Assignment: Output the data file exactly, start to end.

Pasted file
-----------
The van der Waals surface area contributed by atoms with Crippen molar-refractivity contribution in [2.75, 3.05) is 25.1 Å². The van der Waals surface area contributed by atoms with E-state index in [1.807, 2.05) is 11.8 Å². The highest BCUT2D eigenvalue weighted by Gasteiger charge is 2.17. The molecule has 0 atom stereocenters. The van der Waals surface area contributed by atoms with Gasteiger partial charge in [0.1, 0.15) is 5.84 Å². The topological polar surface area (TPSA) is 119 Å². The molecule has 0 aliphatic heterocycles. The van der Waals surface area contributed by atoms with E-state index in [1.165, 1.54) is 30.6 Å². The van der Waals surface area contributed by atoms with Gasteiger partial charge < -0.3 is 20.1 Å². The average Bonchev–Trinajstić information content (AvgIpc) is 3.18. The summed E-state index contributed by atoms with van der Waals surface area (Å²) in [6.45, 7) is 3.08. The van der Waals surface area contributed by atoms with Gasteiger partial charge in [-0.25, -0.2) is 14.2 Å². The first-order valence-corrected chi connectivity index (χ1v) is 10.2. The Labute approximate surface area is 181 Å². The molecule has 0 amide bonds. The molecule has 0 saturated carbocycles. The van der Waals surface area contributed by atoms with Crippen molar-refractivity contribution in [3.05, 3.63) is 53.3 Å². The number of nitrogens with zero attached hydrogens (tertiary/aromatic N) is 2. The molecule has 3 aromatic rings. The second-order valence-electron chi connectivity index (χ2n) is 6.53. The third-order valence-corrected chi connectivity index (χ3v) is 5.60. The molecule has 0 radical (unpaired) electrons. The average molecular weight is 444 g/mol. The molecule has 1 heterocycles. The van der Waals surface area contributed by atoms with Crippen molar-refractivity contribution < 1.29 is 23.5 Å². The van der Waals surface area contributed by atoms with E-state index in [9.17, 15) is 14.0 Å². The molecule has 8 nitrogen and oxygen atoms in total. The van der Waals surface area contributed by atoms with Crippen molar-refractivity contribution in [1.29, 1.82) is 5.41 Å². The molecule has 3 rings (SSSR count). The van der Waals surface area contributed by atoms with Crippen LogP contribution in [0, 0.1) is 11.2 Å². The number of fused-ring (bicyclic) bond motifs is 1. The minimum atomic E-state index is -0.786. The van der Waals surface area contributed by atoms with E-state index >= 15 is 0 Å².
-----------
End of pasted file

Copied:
The van der Waals surface area contributed by atoms with Crippen molar-refractivity contribution in [2.75, 3.05) is 25.1 Å². The van der Waals surface area contributed by atoms with E-state index in [1.807, 2.05) is 11.8 Å². The highest BCUT2D eigenvalue weighted by Gasteiger charge is 2.17. The molecule has 0 atom stereocenters. The van der Waals surface area contributed by atoms with Gasteiger partial charge in [0.1, 0.15) is 5.84 Å². The topological polar surface area (TPSA) is 119 Å². The molecule has 0 aliphatic heterocycles. The van der Waals surface area contributed by atoms with E-state index in [1.165, 1.54) is 30.6 Å². The van der Waals surface area contributed by atoms with Gasteiger partial charge < -0.3 is 20.1 Å². The average Bonchev–Trinajstić information content (AvgIpc) is 3.18. The summed E-state index contributed by atoms with van der Waals surface area (Å²) in [6.45, 7) is 3.08. The van der Waals surface area contributed by atoms with Gasteiger partial charge in [-0.25, -0.2) is 14.2 Å². The first-order valence-corrected chi connectivity index (χ1v) is 10.2. The Labute approximate surface area is 181 Å². The molecule has 0 amide bonds. The molecule has 0 saturated carbocycles. The van der Waals surface area contributed by atoms with Crippen molar-refractivity contribution in [3.05, 3.63) is 53.3 Å². The number of nitrogens with zero attached hydrogens (tertiary/aromatic N) is 2. The molecule has 3 aromatic rings. The second-order valence-electron chi connectivity index (χ2n) is 6.53. The third-order valence-corrected chi connectivity index (χ3v) is 5.60. The molecule has 0 radical (unpaired) electrons. The average molecular weight is 444 g/mol. The molecule has 1 heterocycles. The van der Waals surface area contributed by atoms with Crippen molar-refractivity contribution < 1.29 is 23.5 Å². The van der Waals surface area contributed by atoms with E-state index in [9.17, 15) is 14.0 Å². The molecule has 8 nitrogen and oxygen atoms in total. The van der Waals surface area contributed by atoms with Crippen molar-refractivity contribution in [1.29, 1.82) is 5.41 Å². The molecule has 3 rings (SSSR count). The van der Waals surface area contributed by atoms with Crippen LogP contribution in [0, 0.1) is 11.2 Å². The number of fused-ring (bicyclic) bond motifs is 1. The minimum atomic E-state index is -0.786. The van der Waals surface area contributed by atoms with E-state index >= 15 is 0 Å².